Benzodiazepines are medications that are used to treat anxiety and seizure disorders. All medications have risks and side effects, and benzos are no exception. As a matter of fact, the possibility of overusing them is very real and carries with it the risks of dependency, overdose and death.
Dual Diagnosis put together a fascinating infographic about the hidden dangers of benzodiazepines. While there are people who truly depend on these medications, some people overuse or abuse them. We need to be aware that benzodiazepines pose a real risk when not used as directed.
Let’s go over some of the highlights from the infographic so that you can better understand the full scope of the benzos problem.
What are Benzodiazepines?
Benzodiazepines are a type of medication that have been used since the 1950s to treat anxiety and seizure disorders. They were found to be a safer alternative to barbiturates.
Benzos are considered Central Nervous System (CNS) Depressants because they suppress the central nervous system and decrease brain activity for 6-24 hours. The most common brand names of benzos include Xanax, Ativan, Klonopin, Valium and Restoril.
Why are Benzos Prescribed?
It’s always a great question: Why are benzos prescribed if they are so dangerous?
Benzodiazepines can be safe when used as directed and under the supervision of a medical professional. It’s when these medications are abused that they become a problem.
Benzodiazepines are prescribed for conditions such as the following:
- Anxiety disorders (OCD, PTSD, phobias and generalized anxiety disorder)
- Insomnia and sleep disorders
- Convulsive disorders (epilepsy, cerebral palsy, multiple sclerosis)
- Impulse control disorders
As you can see, some of these conditions are extremely severe and can interfere with a normal quality of life. This is why some doctors feel that benzos are the best option.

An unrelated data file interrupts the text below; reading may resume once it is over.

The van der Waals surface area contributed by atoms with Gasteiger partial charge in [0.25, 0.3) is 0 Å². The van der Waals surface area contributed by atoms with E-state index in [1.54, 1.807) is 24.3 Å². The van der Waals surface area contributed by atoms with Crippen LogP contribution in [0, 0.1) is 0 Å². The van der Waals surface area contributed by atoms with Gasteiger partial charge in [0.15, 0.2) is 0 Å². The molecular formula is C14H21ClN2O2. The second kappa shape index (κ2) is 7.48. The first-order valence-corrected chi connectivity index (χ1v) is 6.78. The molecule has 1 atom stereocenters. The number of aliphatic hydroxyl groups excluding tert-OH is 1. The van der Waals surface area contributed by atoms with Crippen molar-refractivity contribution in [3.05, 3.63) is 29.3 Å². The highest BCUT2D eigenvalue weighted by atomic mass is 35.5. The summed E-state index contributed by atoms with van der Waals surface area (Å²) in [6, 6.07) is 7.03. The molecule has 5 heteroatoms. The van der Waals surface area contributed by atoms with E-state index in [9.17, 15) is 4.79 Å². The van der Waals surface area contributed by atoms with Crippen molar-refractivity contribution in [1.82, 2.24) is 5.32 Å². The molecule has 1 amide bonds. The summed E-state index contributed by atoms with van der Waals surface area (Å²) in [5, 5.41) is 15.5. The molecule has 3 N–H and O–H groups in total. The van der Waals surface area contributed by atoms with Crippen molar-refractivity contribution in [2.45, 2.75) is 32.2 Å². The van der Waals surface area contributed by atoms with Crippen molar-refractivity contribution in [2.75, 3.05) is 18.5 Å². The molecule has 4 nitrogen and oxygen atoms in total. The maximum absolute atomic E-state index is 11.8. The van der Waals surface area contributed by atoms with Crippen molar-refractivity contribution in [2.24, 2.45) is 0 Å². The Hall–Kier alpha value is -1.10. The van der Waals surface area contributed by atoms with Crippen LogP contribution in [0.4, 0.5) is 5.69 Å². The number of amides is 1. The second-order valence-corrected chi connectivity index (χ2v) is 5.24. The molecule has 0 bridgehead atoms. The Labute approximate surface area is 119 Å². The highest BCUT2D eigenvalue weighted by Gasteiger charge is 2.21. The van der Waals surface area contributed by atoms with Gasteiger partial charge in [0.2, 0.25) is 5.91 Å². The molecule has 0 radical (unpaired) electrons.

What are the Short and Long Term Risks?
The risk for benzodiazepine addiction has been known since the 1980s. In 2010 alone, over 345,000 people were sent to the emergency room for benzo-related issues. There were 6,507 U.S. drug overdose deaths in 2010 from benzos, and 95 percent of the hospitalizations reported using other drugs as well.
The prescription drug problem in our nation hasn’t helped. More people are using these drugs to get high, and they are combining them with other drugs to get a more profound effect. Since benzos suppress the central nervous system, they become exceptionally dangerous when combined with alcohol.
Other health risks are also concerning. There is a 50 percent increased risk of developing dementia in the long term, as well as side effects such as memory loss, depression, vertigo, confusion and irregular heartbeat.
Benzodiazepines can be very dangerous. Just because they are legal and prescribed by medical doctors does not make them safe. If you or someone you love has a problem with benzos, a treatment program can help. Call The River Source to learn more.